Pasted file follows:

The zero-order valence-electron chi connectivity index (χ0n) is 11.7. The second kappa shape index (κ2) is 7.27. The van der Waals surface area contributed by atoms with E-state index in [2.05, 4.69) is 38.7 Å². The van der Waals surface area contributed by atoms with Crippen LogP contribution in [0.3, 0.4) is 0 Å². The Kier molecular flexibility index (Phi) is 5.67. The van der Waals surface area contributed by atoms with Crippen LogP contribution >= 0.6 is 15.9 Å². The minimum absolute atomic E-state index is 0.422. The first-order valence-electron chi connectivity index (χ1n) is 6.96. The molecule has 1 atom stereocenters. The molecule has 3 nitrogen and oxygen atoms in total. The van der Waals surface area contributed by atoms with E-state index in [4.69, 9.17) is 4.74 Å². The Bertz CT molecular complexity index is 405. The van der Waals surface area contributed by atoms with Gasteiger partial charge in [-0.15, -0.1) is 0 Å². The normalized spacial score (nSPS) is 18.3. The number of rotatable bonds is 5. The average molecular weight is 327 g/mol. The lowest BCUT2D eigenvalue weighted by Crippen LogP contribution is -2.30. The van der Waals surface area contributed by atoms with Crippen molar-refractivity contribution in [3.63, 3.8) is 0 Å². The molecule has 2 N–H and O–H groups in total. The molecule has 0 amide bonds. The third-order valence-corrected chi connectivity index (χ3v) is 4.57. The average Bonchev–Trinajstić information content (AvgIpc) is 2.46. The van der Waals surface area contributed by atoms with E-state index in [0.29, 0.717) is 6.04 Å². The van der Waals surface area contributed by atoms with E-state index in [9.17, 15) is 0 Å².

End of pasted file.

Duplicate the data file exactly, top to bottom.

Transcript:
The zero-order valence-electron chi connectivity index (χ0n) is 11.7. The second kappa shape index (κ2) is 7.27. The van der Waals surface area contributed by atoms with E-state index in [2.05, 4.69) is 38.7 Å². The van der Waals surface area contributed by atoms with Crippen LogP contribution in [0.3, 0.4) is 0 Å². The Kier molecular flexibility index (Phi) is 5.67. The van der Waals surface area contributed by atoms with Crippen LogP contribution >= 0.6 is 15.9 Å². The minimum absolute atomic E-state index is 0.422. The first-order valence-electron chi connectivity index (χ1n) is 6.96. The molecule has 1 atom stereocenters. The molecule has 3 nitrogen and oxygen atoms in total. The van der Waals surface area contributed by atoms with E-state index in [4.69, 9.17) is 4.74 Å². The Bertz CT molecular complexity index is 405. The van der Waals surface area contributed by atoms with Gasteiger partial charge in [-0.15, -0.1) is 0 Å². The normalized spacial score (nSPS) is 18.3. The number of rotatable bonds is 5. The average molecular weight is 327 g/mol. The lowest BCUT2D eigenvalue weighted by Crippen LogP contribution is -2.30. The van der Waals surface area contributed by atoms with Crippen molar-refractivity contribution in [3.63, 3.8) is 0 Å². The molecule has 2 N–H and O–H groups in total. The molecule has 0 amide bonds. The third-order valence-corrected chi connectivity index (χ3v) is 4.57. The average Bonchev–Trinajstić information content (AvgIpc) is 2.46. The van der Waals surface area contributed by atoms with E-state index in [0.29, 0.717) is 6.04 Å². The van der Waals surface area contributed by atoms with E-state index in [9.17, 15) is 0 Å².